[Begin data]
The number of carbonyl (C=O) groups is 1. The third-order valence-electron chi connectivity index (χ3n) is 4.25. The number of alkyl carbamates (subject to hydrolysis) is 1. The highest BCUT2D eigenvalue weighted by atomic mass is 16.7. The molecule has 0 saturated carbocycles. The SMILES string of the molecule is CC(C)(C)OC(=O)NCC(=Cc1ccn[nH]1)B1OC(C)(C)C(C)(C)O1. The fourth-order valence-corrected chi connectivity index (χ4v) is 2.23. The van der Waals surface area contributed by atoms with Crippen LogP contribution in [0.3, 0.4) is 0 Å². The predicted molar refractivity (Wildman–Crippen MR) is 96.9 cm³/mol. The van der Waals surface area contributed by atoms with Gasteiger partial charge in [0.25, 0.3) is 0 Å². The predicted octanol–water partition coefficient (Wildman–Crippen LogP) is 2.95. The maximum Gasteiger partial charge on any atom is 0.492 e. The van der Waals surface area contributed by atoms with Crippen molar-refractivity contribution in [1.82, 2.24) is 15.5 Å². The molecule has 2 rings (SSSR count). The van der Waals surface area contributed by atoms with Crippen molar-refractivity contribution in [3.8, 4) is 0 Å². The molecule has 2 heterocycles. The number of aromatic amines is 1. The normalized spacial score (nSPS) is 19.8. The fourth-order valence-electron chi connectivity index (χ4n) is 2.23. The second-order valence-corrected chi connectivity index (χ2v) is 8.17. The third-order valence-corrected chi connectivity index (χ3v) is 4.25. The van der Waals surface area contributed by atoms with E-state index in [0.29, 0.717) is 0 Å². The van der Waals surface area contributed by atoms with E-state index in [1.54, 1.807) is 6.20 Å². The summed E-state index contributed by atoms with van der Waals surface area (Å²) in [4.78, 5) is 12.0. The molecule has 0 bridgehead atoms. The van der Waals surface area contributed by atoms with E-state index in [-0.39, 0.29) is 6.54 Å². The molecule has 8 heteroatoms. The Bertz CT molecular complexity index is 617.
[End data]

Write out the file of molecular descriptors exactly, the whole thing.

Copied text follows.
The number of carbonyl (C=O) groups is 1. The third-order valence-electron chi connectivity index (χ3n) is 4.25. The number of alkyl carbamates (subject to hydrolysis) is 1. The highest BCUT2D eigenvalue weighted by atomic mass is 16.7. The molecule has 0 saturated carbocycles. The SMILES string of the molecule is CC(C)(C)OC(=O)NCC(=Cc1ccn[nH]1)B1OC(C)(C)C(C)(C)O1. The fourth-order valence-corrected chi connectivity index (χ4v) is 2.23. The van der Waals surface area contributed by atoms with Crippen LogP contribution in [0.3, 0.4) is 0 Å². The predicted molar refractivity (Wildman–Crippen MR) is 96.9 cm³/mol. The van der Waals surface area contributed by atoms with Gasteiger partial charge in [0.25, 0.3) is 0 Å². The predicted octanol–water partition coefficient (Wildman–Crippen LogP) is 2.95. The maximum Gasteiger partial charge on any atom is 0.492 e. The van der Waals surface area contributed by atoms with Crippen molar-refractivity contribution in [1.82, 2.24) is 15.5 Å². The molecule has 2 rings (SSSR count). The van der Waals surface area contributed by atoms with Crippen molar-refractivity contribution in [3.8, 4) is 0 Å². The molecule has 2 heterocycles. The number of aromatic amines is 1. The normalized spacial score (nSPS) is 19.8. The fourth-order valence-electron chi connectivity index (χ4n) is 2.23. The second-order valence-corrected chi connectivity index (χ2v) is 8.17. The third-order valence-corrected chi connectivity index (χ3v) is 4.25. The van der Waals surface area contributed by atoms with E-state index in [0.29, 0.717) is 0 Å². The van der Waals surface area contributed by atoms with E-state index in [1.54, 1.807) is 6.20 Å². The summed E-state index contributed by atoms with van der Waals surface area (Å²) in [4.78, 5) is 12.0. The molecule has 0 bridgehead atoms. The van der Waals surface area contributed by atoms with E-state index in [-0.39, 0.29) is 6.54 Å². The molecule has 8 heteroatoms. The Bertz CT molecular complexity index is 617.